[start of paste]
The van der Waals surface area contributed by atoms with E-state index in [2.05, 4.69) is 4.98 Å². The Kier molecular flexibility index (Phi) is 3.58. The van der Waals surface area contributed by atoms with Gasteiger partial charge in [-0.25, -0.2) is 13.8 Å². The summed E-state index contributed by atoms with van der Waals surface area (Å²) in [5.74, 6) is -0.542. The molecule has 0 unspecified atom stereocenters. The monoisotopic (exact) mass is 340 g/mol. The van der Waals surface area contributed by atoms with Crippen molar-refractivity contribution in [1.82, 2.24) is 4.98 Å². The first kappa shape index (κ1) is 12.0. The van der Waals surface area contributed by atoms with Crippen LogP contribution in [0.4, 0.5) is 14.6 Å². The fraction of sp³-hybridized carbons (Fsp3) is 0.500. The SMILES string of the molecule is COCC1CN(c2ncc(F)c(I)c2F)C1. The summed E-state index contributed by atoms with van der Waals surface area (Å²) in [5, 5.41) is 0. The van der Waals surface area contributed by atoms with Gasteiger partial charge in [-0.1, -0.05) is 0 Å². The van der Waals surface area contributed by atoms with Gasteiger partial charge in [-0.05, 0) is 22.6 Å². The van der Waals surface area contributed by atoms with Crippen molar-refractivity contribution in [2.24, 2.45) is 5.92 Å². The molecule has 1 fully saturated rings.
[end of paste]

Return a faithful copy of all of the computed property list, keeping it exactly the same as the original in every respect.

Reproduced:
The van der Waals surface area contributed by atoms with E-state index in [2.05, 4.69) is 4.98 Å². The Kier molecular flexibility index (Phi) is 3.58. The van der Waals surface area contributed by atoms with Gasteiger partial charge in [-0.25, -0.2) is 13.8 Å². The summed E-state index contributed by atoms with van der Waals surface area (Å²) in [5.74, 6) is -0.542. The molecule has 0 unspecified atom stereocenters. The monoisotopic (exact) mass is 340 g/mol. The van der Waals surface area contributed by atoms with Crippen molar-refractivity contribution in [1.82, 2.24) is 4.98 Å². The first kappa shape index (κ1) is 12.0. The van der Waals surface area contributed by atoms with Crippen LogP contribution in [0.4, 0.5) is 14.6 Å². The fraction of sp³-hybridized carbons (Fsp3) is 0.500. The SMILES string of the molecule is COCC1CN(c2ncc(F)c(I)c2F)C1. The summed E-state index contributed by atoms with van der Waals surface area (Å²) in [5, 5.41) is 0. The van der Waals surface area contributed by atoms with Gasteiger partial charge in [-0.1, -0.05) is 0 Å². The van der Waals surface area contributed by atoms with Gasteiger partial charge in [-0.05, 0) is 22.6 Å². The van der Waals surface area contributed by atoms with Crippen molar-refractivity contribution in [2.24, 2.45) is 5.92 Å². The molecule has 1 fully saturated rings.